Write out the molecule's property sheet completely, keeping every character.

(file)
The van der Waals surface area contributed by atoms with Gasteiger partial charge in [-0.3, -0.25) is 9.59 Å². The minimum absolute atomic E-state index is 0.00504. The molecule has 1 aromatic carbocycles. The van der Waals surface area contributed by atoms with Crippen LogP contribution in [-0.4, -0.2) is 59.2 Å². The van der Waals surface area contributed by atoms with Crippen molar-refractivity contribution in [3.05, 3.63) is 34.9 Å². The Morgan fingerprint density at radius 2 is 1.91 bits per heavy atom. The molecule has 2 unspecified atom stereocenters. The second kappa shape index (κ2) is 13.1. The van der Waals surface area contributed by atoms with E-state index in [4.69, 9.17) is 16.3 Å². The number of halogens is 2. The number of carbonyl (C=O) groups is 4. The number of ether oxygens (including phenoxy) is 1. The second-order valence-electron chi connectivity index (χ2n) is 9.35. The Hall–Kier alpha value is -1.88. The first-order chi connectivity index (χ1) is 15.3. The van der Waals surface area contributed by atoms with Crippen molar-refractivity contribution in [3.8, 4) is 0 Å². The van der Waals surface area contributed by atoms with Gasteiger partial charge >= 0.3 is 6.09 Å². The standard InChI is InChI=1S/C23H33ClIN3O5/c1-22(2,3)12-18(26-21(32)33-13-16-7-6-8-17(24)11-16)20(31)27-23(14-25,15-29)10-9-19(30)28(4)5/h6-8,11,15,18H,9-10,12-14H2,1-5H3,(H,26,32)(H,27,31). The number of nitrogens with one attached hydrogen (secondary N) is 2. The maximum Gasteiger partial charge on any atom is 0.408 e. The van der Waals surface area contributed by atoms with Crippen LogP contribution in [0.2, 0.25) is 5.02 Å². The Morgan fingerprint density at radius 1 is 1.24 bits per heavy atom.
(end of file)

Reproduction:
The van der Waals surface area contributed by atoms with Gasteiger partial charge in [-0.3, -0.25) is 9.59 Å². The minimum absolute atomic E-state index is 0.00504. The molecule has 1 aromatic carbocycles. The van der Waals surface area contributed by atoms with Crippen LogP contribution in [-0.4, -0.2) is 59.2 Å². The van der Waals surface area contributed by atoms with Crippen molar-refractivity contribution in [3.05, 3.63) is 34.9 Å². The Morgan fingerprint density at radius 2 is 1.91 bits per heavy atom. The molecule has 2 unspecified atom stereocenters. The second kappa shape index (κ2) is 13.1. The van der Waals surface area contributed by atoms with E-state index in [4.69, 9.17) is 16.3 Å². The number of halogens is 2. The number of carbonyl (C=O) groups is 4. The number of ether oxygens (including phenoxy) is 1. The second-order valence-electron chi connectivity index (χ2n) is 9.35. The Hall–Kier alpha value is -1.88. The first-order chi connectivity index (χ1) is 15.3. The van der Waals surface area contributed by atoms with Crippen molar-refractivity contribution in [3.8, 4) is 0 Å². The van der Waals surface area contributed by atoms with Gasteiger partial charge >= 0.3 is 6.09 Å². The standard InChI is InChI=1S/C23H33ClIN3O5/c1-22(2,3)12-18(26-21(32)33-13-16-7-6-8-17(24)11-16)20(31)27-23(14-25,15-29)10-9-19(30)28(4)5/h6-8,11,15,18H,9-10,12-14H2,1-5H3,(H,26,32)(H,27,31). The number of nitrogens with one attached hydrogen (secondary N) is 2. The maximum Gasteiger partial charge on any atom is 0.408 e. The van der Waals surface area contributed by atoms with Crippen LogP contribution in [0.2, 0.25) is 5.02 Å². The Morgan fingerprint density at radius 1 is 1.24 bits per heavy atom.